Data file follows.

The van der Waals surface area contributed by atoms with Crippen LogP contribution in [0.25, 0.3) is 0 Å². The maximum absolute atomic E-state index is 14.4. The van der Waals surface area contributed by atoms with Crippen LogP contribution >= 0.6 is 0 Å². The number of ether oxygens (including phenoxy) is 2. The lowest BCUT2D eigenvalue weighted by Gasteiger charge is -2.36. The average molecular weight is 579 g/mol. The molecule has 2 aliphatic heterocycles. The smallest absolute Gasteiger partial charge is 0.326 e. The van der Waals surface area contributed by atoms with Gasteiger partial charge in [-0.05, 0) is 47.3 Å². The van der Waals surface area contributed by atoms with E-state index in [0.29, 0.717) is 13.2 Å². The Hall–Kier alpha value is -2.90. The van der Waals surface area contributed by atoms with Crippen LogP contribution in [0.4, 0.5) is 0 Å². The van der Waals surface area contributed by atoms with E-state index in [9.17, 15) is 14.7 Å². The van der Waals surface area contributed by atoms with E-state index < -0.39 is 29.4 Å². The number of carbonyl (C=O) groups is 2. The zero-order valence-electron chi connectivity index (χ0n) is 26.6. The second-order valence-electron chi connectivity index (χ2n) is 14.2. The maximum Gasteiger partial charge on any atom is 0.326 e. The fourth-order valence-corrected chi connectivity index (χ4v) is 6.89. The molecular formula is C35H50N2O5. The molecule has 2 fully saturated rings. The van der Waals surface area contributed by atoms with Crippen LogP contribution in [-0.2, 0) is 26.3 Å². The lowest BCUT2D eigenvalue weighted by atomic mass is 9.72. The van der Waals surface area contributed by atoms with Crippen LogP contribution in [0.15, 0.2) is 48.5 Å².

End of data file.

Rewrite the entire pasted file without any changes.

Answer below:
The van der Waals surface area contributed by atoms with Crippen LogP contribution in [0.25, 0.3) is 0 Å². The maximum absolute atomic E-state index is 14.4. The van der Waals surface area contributed by atoms with Crippen LogP contribution >= 0.6 is 0 Å². The number of ether oxygens (including phenoxy) is 2. The lowest BCUT2D eigenvalue weighted by Gasteiger charge is -2.36. The average molecular weight is 579 g/mol. The molecule has 2 aliphatic heterocycles. The smallest absolute Gasteiger partial charge is 0.326 e. The van der Waals surface area contributed by atoms with Gasteiger partial charge in [-0.05, 0) is 47.3 Å². The van der Waals surface area contributed by atoms with E-state index in [0.29, 0.717) is 13.2 Å². The Hall–Kier alpha value is -2.90. The van der Waals surface area contributed by atoms with Crippen LogP contribution in [0.4, 0.5) is 0 Å². The van der Waals surface area contributed by atoms with E-state index in [9.17, 15) is 14.7 Å². The van der Waals surface area contributed by atoms with E-state index < -0.39 is 29.4 Å². The number of carbonyl (C=O) groups is 2. The zero-order valence-electron chi connectivity index (χ0n) is 26.6. The second-order valence-electron chi connectivity index (χ2n) is 14.2. The maximum Gasteiger partial charge on any atom is 0.326 e. The fourth-order valence-corrected chi connectivity index (χ4v) is 6.89. The molecular formula is C35H50N2O5. The molecule has 2 fully saturated rings. The van der Waals surface area contributed by atoms with Crippen LogP contribution in [-0.2, 0) is 26.3 Å². The lowest BCUT2D eigenvalue weighted by atomic mass is 9.72. The van der Waals surface area contributed by atoms with Crippen LogP contribution in [0.15, 0.2) is 48.5 Å².